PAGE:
Threats to privacy have snowballed in the digital era, SC must act
Times of India – The creation of a nine-judge Supreme Court bench to decide whether right to privacy is a fundamental right focuses attention on an issue of critical importance in a digital era.
The right to privacy is not explicitly mentioned in the Constitution but Article 21 guaranteeing the protection of life and personal liberty does encompass various aspects of privacy.
Categorizing privacy as a fundamental right will grant it constitutional sanctity, and by implication, greater respect and compliance. But the government has opposed this classification citing two SC judgments, delivered in 1954 and 1962 that rejected a “fundamental right to privacy.”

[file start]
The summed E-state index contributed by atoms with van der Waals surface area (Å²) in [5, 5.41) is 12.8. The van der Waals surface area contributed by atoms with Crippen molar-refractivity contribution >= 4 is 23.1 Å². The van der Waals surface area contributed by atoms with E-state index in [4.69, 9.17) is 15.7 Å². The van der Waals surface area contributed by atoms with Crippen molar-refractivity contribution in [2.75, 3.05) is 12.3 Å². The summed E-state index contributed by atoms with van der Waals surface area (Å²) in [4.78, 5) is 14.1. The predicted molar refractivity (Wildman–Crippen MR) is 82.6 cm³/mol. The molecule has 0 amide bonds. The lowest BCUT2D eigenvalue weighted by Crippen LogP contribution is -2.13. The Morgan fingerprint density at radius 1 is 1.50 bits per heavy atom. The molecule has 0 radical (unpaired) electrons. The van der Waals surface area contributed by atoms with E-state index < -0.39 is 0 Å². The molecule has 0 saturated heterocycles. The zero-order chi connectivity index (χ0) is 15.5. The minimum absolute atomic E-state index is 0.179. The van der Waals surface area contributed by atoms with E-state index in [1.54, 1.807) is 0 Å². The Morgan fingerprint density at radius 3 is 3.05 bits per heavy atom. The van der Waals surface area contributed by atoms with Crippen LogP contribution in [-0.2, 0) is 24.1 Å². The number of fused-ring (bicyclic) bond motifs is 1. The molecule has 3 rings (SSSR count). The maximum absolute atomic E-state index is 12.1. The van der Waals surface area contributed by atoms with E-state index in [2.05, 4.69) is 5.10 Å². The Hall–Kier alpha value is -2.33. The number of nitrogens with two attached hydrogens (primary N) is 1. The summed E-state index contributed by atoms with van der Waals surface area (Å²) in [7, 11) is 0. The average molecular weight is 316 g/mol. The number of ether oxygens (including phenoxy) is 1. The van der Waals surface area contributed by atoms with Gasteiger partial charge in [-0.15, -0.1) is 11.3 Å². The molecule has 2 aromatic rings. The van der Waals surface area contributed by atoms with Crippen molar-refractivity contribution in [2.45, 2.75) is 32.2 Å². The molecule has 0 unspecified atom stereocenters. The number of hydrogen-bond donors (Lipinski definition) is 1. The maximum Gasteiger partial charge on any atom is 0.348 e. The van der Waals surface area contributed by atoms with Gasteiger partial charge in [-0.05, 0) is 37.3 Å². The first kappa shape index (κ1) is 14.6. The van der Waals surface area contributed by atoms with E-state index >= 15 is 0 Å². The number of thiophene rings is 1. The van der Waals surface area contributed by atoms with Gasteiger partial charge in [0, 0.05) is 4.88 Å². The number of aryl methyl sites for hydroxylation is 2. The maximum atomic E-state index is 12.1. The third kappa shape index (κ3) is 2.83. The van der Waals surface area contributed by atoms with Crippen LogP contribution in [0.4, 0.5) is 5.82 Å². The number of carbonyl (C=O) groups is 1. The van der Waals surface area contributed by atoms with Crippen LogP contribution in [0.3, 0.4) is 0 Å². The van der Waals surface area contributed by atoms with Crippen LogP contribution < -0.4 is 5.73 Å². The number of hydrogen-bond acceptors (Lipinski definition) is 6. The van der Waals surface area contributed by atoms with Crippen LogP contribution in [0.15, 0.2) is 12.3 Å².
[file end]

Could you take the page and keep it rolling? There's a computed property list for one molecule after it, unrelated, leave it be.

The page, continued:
Strong legal safeguards are needed against unauthorised access of databases and retention of data, data theft, and leak of private information.
The mushrooming of Aadhaar – initially pitched as a system to aid welfare transfers by eliminating impersonation and pilferage – into a Sisyphean identification system dictating every aspect of a citizen’s life is a valid cause for concern.
Government mustn’t fear privacy. Making it a fundamental right will give governments, businesses and courts a definitive framework to facilitate Digital India. more> https://goo.gl/ogZrii
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